Monday, March 7, 2011

Stops 2 and 3. New Hampshire and Rhode Island: Pumpkin Pancakes and Johnnycakes

Since the recipes from New Hampshire and Rhode Island are both breakfast foods, I decided to throw a pancake breakfast for the family.  I am not much of a pancake person, so I had to enlist them for tasting troops.

For those of you who haven't had johnnycakes, they're actually more than just a reference to The Sopranos.  Johnnycakes are basically pancakes made with cornmeal instead of flour.  They go way back to the original European settlers who basically made everything out of cornmeal, which, when you think about the fact that they had to hand grind the corn, was pretty impressive.  Brown says in the book that the theory is that the name actually came from the name journeycakes, which makes sense since they can also be cooled and eaten at room temperature and therefore would have made a hearty cake to take on a journey.  I've found that modern johnnycakes vary greatly depending on where you get them (the ones at the Town Deluxe Diner in Watertown are to die for).  Brown's recipe is pretty standard, cornmeal, water, milk.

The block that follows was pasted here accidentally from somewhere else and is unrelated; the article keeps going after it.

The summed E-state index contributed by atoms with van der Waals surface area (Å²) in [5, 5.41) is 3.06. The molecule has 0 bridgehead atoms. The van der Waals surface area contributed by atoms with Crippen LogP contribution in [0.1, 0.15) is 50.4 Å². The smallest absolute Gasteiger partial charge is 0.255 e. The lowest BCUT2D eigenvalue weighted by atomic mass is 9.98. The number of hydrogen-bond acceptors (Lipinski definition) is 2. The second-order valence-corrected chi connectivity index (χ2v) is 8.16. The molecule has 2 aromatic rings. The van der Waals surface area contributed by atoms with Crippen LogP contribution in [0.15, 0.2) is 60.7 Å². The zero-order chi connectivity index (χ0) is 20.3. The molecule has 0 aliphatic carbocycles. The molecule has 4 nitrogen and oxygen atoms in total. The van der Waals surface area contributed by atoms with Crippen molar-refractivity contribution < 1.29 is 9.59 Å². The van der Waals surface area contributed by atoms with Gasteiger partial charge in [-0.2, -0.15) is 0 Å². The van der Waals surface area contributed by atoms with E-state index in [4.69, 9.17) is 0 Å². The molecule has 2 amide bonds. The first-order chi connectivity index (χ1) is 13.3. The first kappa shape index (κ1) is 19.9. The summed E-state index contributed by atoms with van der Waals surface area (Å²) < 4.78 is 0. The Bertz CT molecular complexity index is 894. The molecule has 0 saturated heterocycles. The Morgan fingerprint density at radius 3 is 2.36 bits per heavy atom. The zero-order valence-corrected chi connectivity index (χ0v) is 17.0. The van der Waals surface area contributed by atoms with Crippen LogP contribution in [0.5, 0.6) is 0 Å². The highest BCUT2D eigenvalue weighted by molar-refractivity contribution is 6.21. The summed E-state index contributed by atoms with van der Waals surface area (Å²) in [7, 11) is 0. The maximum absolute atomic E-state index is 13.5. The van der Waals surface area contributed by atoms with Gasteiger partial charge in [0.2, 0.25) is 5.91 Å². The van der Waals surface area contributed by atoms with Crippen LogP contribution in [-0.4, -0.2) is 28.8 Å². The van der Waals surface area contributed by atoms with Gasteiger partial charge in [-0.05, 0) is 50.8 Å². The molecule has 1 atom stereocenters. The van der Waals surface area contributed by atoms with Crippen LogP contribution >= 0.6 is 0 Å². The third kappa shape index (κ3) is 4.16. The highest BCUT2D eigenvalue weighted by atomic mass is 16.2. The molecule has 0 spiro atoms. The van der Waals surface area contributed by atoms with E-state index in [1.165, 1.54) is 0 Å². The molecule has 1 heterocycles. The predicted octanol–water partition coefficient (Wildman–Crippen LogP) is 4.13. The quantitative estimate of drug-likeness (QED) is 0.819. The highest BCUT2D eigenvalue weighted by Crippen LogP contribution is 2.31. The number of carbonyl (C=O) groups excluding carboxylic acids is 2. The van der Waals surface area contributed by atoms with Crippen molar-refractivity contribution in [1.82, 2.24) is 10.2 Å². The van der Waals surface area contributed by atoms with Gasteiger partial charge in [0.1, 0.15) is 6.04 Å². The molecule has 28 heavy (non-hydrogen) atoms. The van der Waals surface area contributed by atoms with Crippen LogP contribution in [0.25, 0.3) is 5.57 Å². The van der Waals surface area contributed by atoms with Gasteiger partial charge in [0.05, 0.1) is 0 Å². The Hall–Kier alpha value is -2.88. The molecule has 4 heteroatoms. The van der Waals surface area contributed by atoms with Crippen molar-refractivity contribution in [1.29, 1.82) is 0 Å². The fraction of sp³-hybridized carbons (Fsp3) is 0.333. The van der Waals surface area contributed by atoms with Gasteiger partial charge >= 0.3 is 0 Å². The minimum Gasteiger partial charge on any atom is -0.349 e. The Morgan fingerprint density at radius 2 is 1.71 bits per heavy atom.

I started with the pumpkin pancakes and found that they really did yield nine, which is what it said in the recipe.  It wasn't really enough, but I had run out of potato starch, so after that we moved on to the johnnycakes.

I made the pancakes on the griddle with cooking spray and they worked fine.  The johnnycakes were done in the frying pan and needed a LOT of butter.  I also did one batch of johnnycakes with the optional egg and one without.  The batch with the egg came together a lot better as a batter, cooked more evenly and were a lot easier to flip.

Unfortunately, I made this at my parents' house and I forgot my camera, so the pictures are sparse.

Pumpkin pancake batter resting
Pumpkin pancakes served
Johnnycakes in the pan

Johnnycakes on the plate with a pitcher of maple syrup
My most discerning customer munching away on a
pumpkin pancake.  Turns out they make good finger food...
Next stop: we're making a side trip to Louisiana to celebrate Mardi Gras with a King Cake

1 comment:

  1. Take those hard cookie crumbs, grind - use as base for an ice cream cake!